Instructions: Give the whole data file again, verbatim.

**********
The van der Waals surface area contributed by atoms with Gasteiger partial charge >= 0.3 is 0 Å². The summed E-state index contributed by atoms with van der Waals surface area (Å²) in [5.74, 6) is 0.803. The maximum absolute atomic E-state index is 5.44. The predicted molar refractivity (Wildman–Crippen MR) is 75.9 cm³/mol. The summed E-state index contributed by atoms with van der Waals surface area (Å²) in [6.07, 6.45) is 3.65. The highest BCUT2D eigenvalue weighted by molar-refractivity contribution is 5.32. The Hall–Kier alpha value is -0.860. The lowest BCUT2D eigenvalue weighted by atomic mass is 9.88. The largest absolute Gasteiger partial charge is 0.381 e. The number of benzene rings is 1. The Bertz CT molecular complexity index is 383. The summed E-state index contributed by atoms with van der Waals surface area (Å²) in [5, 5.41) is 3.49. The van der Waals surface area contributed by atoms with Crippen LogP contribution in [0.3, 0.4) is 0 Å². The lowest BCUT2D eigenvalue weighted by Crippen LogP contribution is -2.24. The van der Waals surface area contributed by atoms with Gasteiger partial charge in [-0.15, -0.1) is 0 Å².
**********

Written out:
The van der Waals surface area contributed by atoms with Gasteiger partial charge >= 0.3 is 0 Å². The summed E-state index contributed by atoms with van der Waals surface area (Å²) in [5.74, 6) is 0.803. The maximum absolute atomic E-state index is 5.44. The predicted molar refractivity (Wildman–Crippen MR) is 75.9 cm³/mol. The summed E-state index contributed by atoms with van der Waals surface area (Å²) in [6.07, 6.45) is 3.65. The highest BCUT2D eigenvalue weighted by molar-refractivity contribution is 5.32. The Hall–Kier alpha value is -0.860. The lowest BCUT2D eigenvalue weighted by atomic mass is 9.88. The largest absolute Gasteiger partial charge is 0.381 e. The number of benzene rings is 1. The Bertz CT molecular complexity index is 383. The summed E-state index contributed by atoms with van der Waals surface area (Å²) in [5, 5.41) is 3.49. The van der Waals surface area contributed by atoms with Crippen LogP contribution in [0.3, 0.4) is 0 Å². The lowest BCUT2D eigenvalue weighted by Crippen LogP contribution is -2.24. The van der Waals surface area contributed by atoms with Gasteiger partial charge in [-0.15, -0.1) is 0 Å².